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  9. #9
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    Quote Originally Posted by dadon View Post
    hi

    ticbol do you use the chain rule?
    I do, sometimes, whatever is that chain rule.

    [No kidding, I have to look up that, chain rule, from Google. I am not good at definitions/titles/terms/whatever. Like the cummulative, transitive, confusative properties of addition(?) or multiplication(?). I just do the operations/procedures/ways/whatever as I know how to do them. That's why I hate Proofs in Geometry!]


    [Oh, that chain rule! Why, of cousre. I have to continue differentiating until the innermost expression with variables is done.
    d/dx (3x^2 -2)^3
    = 3(3x^2 -2)^2 and then differentiate the inner 3x^2 -2,
    = 3(3x^2 -2)*(3*2*x)
    That chain rule.]

    Or do you mean did I use the chain rule in my solution above?
    Umm, I don't know.
    As I have said in the beginning, as a reminder,
    d/dx arctan(u) = 1/(1+u^2) *du/dx
    See that *du/dx at the end? That, I think, follows the chain rule.

    Like I said, I am not into definitions/rules/whatnot. I just do what I know is right. And if I am asked why I did "that", then I can always explain it. That means I know the meaning of the definitions/rules/whatnot, but I do not always know how they are worded/standardized/etched-in-stones.
    Like most Math guys, I hate memorization. If I have to memorize something, I have to fight with myself.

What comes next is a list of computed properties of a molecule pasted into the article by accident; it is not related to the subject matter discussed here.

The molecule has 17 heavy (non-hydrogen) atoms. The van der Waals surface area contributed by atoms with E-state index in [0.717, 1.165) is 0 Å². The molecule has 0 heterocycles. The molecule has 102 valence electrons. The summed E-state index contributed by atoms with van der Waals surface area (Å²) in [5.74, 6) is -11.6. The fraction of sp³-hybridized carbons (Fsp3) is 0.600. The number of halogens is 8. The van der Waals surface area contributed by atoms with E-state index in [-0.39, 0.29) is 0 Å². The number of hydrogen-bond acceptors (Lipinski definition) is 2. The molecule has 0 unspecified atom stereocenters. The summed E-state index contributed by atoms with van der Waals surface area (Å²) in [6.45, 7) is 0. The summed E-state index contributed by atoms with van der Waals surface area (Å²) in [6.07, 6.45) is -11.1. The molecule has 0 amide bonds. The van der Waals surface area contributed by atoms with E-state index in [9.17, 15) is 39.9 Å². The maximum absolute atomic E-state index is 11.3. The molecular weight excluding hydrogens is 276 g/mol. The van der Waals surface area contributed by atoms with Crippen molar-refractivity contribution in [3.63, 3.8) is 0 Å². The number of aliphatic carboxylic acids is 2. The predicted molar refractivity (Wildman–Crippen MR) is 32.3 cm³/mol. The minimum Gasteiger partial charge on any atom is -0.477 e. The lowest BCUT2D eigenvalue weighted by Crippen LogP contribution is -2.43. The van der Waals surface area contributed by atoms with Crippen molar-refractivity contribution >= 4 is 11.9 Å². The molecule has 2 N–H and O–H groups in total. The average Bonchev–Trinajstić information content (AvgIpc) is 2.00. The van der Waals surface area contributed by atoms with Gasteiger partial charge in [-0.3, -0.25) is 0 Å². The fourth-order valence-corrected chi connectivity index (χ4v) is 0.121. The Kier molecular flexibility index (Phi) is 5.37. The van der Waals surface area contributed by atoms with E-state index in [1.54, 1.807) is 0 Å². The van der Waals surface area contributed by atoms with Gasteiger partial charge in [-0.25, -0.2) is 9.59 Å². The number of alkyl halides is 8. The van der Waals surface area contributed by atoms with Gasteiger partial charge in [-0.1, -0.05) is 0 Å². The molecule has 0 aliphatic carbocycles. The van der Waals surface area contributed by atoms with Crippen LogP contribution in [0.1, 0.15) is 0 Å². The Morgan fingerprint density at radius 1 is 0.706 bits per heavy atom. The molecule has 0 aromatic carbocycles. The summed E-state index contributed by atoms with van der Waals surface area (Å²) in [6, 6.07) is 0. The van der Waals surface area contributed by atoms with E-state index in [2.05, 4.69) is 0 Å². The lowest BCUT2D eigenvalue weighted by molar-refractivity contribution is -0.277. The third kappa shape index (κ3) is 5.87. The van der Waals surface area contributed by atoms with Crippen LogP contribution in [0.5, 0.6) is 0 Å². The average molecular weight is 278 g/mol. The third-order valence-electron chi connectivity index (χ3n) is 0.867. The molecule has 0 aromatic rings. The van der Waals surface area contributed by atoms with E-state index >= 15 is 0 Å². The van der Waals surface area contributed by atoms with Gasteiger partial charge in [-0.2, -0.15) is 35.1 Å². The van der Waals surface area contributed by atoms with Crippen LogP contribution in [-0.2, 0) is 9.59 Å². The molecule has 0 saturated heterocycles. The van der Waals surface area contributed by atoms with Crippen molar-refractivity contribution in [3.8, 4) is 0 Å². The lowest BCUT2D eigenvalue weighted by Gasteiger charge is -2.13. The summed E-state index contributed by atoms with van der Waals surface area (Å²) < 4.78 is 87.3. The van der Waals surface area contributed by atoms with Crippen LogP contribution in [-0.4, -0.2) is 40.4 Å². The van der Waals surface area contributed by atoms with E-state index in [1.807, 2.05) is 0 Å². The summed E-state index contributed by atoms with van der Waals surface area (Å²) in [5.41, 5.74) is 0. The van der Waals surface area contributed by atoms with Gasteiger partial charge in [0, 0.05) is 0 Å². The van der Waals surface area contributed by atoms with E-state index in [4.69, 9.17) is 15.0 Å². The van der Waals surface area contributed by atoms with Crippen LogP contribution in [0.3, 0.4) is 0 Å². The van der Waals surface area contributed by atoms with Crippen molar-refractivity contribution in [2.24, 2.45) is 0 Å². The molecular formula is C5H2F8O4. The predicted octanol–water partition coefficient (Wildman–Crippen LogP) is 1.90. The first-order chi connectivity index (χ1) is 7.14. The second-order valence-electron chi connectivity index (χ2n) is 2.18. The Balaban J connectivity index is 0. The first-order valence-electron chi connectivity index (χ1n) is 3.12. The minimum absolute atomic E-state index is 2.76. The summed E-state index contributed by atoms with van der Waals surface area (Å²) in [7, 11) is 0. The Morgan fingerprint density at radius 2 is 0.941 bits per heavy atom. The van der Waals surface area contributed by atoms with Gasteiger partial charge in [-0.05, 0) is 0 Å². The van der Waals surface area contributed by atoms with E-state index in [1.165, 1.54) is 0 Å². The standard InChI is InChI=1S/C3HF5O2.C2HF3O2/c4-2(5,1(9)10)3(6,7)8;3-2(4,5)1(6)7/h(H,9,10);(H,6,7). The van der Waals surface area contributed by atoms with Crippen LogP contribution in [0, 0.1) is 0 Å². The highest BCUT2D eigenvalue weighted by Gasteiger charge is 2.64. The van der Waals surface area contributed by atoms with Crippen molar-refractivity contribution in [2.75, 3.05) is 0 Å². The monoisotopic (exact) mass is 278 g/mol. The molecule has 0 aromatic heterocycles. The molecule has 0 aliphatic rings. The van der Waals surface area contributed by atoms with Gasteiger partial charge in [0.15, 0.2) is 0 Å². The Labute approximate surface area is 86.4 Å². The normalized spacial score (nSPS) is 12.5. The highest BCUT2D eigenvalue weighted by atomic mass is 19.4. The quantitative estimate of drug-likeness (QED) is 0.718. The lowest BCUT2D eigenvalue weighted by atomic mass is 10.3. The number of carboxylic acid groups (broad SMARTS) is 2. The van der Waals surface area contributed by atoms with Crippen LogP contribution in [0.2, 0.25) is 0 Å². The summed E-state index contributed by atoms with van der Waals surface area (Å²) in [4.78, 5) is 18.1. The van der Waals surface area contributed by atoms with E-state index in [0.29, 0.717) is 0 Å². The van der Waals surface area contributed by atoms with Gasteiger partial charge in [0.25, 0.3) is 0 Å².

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  10. #10
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    Quote Originally Posted by CaptainBlank View Post
    In which case cost should be considered. Morris Kline's book is in reprint
    by Dover and available at ~$20. See here.

    RonL
    I never read the Book thus I cannot say if it was good or bad. But I never liked Dover books. They are far too complicated, they already assume you have knowledge of the material before (at least the ones I brought).
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  11. #11
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    I agree, PH. From what I can gather, they are reprints of old textbooks.
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  12. #12
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    Quote Originally Posted by ThePerfectHacker View Post
    I never read the Book thus I cannot say if it was good or bad. But I never liked Dover books. They are far too complicated, they already assume you have knowledge of the material before (at least the ones I brought).
    Usually they are reprints of classic monographs rather than text books.
    In this case it is a text book and other than using US customary units
    (yuk, yuk ....) is very good.

    Kline was a great expositor, even now I can't read his writings without
    hearing his very characteristic voice speaking them

    RonL
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  13. #13
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    Hello, dadon!

    Seeing that the answer came out to a constant, I explored a bit . . .


    Differentiate: . y \;= \;\tan^-1\left(\frac{1 +\tan x}{1-\tan x}\right)

    I finally saw that: . \frac{1 + \tan x}{1 - \tan x} \:=\:\frac{\tan\frac{\pi}{4} + \tan x}{1 - \tan\frac{\pi}{4}\tan x} \:=\:\tan\left(\frac{\pi}{4} + x\right)

    So the function is: . y \;=\;\tan^{-1}\!\!\left[\tan\left(\frac{\pi}{4} + x\right)\right] \;=\;\frac{\pi}{4} + x + \pi n


    . . Therefore: . y'\:=\:1